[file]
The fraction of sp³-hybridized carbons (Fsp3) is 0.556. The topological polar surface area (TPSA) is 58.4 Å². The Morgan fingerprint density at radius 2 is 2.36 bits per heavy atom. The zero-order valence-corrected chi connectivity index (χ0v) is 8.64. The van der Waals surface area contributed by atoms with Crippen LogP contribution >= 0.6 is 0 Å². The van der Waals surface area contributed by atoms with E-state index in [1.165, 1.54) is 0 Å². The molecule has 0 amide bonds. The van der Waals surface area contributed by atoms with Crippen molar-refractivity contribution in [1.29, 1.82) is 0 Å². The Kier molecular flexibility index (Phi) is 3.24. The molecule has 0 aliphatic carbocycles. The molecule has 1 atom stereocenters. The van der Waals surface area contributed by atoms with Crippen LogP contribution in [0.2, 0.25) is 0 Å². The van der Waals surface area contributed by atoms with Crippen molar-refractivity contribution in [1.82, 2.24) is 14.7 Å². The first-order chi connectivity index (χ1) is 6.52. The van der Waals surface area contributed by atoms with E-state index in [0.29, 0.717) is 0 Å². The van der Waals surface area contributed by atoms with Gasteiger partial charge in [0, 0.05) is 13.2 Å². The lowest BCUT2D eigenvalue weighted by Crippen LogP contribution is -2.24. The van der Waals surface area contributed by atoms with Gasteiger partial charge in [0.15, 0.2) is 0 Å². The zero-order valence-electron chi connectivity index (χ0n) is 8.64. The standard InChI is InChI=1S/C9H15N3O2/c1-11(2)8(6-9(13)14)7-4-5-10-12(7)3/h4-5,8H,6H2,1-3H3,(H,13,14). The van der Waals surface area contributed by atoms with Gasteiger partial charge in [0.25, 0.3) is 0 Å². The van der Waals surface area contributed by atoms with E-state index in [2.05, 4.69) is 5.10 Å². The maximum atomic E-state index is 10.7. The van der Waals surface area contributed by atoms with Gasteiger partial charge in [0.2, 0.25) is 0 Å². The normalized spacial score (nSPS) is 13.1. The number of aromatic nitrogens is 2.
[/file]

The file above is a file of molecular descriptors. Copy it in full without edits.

The fraction of sp³-hybridized carbons (Fsp3) is 0.556. The topological polar surface area (TPSA) is 58.4 Å². The Morgan fingerprint density at radius 2 is 2.36 bits per heavy atom. The zero-order valence-corrected chi connectivity index (χ0v) is 8.64. The van der Waals surface area contributed by atoms with Crippen LogP contribution >= 0.6 is 0 Å². The van der Waals surface area contributed by atoms with E-state index in [1.165, 1.54) is 0 Å². The molecule has 0 amide bonds. The van der Waals surface area contributed by atoms with Crippen molar-refractivity contribution in [1.29, 1.82) is 0 Å². The Kier molecular flexibility index (Phi) is 3.24. The molecule has 0 aliphatic carbocycles. The molecule has 1 atom stereocenters. The van der Waals surface area contributed by atoms with Crippen LogP contribution in [0.2, 0.25) is 0 Å². The van der Waals surface area contributed by atoms with Crippen molar-refractivity contribution in [1.82, 2.24) is 14.7 Å². The first-order chi connectivity index (χ1) is 6.52. The van der Waals surface area contributed by atoms with E-state index in [0.29, 0.717) is 0 Å². The van der Waals surface area contributed by atoms with Gasteiger partial charge in [0, 0.05) is 13.2 Å². The lowest BCUT2D eigenvalue weighted by Crippen LogP contribution is -2.24. The van der Waals surface area contributed by atoms with Gasteiger partial charge in [0.15, 0.2) is 0 Å². The zero-order valence-electron chi connectivity index (χ0n) is 8.64. The standard InChI is InChI=1S/C9H15N3O2/c1-11(2)8(6-9(13)14)7-4-5-10-12(7)3/h4-5,8H,6H2,1-3H3,(H,13,14). The van der Waals surface area contributed by atoms with Gasteiger partial charge in [0.25, 0.3) is 0 Å². The van der Waals surface area contributed by atoms with E-state index in [2.05, 4.69) is 5.10 Å². The maximum atomic E-state index is 10.7. The van der Waals surface area contributed by atoms with Gasteiger partial charge in [0.2, 0.25) is 0 Å². The normalized spacial score (nSPS) is 13.1. The number of aromatic nitrogens is 2.